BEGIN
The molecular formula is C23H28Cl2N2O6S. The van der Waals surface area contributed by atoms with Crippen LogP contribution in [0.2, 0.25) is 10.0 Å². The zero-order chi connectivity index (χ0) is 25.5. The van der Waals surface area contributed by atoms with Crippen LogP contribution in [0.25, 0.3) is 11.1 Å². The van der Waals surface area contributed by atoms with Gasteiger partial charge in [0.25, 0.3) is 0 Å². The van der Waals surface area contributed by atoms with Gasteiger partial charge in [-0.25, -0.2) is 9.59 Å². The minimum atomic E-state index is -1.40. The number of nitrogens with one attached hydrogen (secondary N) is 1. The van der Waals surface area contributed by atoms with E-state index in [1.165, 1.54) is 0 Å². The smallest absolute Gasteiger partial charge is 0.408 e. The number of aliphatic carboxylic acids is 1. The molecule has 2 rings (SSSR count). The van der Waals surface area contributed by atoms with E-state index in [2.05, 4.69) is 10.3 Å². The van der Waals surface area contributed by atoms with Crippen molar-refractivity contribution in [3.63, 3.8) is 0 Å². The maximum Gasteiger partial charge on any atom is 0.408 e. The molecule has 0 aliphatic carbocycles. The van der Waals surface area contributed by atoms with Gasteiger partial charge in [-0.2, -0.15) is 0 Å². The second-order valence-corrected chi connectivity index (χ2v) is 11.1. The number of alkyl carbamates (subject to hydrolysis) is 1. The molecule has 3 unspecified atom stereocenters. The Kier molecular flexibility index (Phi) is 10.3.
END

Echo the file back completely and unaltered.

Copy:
The molecular formula is C23H28Cl2N2O6S. The van der Waals surface area contributed by atoms with Crippen LogP contribution in [0.2, 0.25) is 10.0 Å². The zero-order chi connectivity index (χ0) is 25.5. The van der Waals surface area contributed by atoms with Crippen LogP contribution in [0.25, 0.3) is 11.1 Å². The van der Waals surface area contributed by atoms with Gasteiger partial charge in [0.25, 0.3) is 0 Å². The van der Waals surface area contributed by atoms with Gasteiger partial charge in [-0.25, -0.2) is 9.59 Å². The minimum atomic E-state index is -1.40. The number of nitrogens with one attached hydrogen (secondary N) is 1. The van der Waals surface area contributed by atoms with E-state index in [1.165, 1.54) is 0 Å². The smallest absolute Gasteiger partial charge is 0.408 e. The number of aliphatic carboxylic acids is 1. The molecule has 2 rings (SSSR count). The van der Waals surface area contributed by atoms with E-state index in [2.05, 4.69) is 10.3 Å². The van der Waals surface area contributed by atoms with Crippen molar-refractivity contribution in [3.63, 3.8) is 0 Å². The maximum Gasteiger partial charge on any atom is 0.408 e. The molecule has 0 aliphatic carbocycles. The van der Waals surface area contributed by atoms with Gasteiger partial charge in [-0.2, -0.15) is 0 Å². The second-order valence-corrected chi connectivity index (χ2v) is 11.1. The number of alkyl carbamates (subject to hydrolysis) is 1. The molecule has 3 unspecified atom stereocenters. The Kier molecular flexibility index (Phi) is 10.3.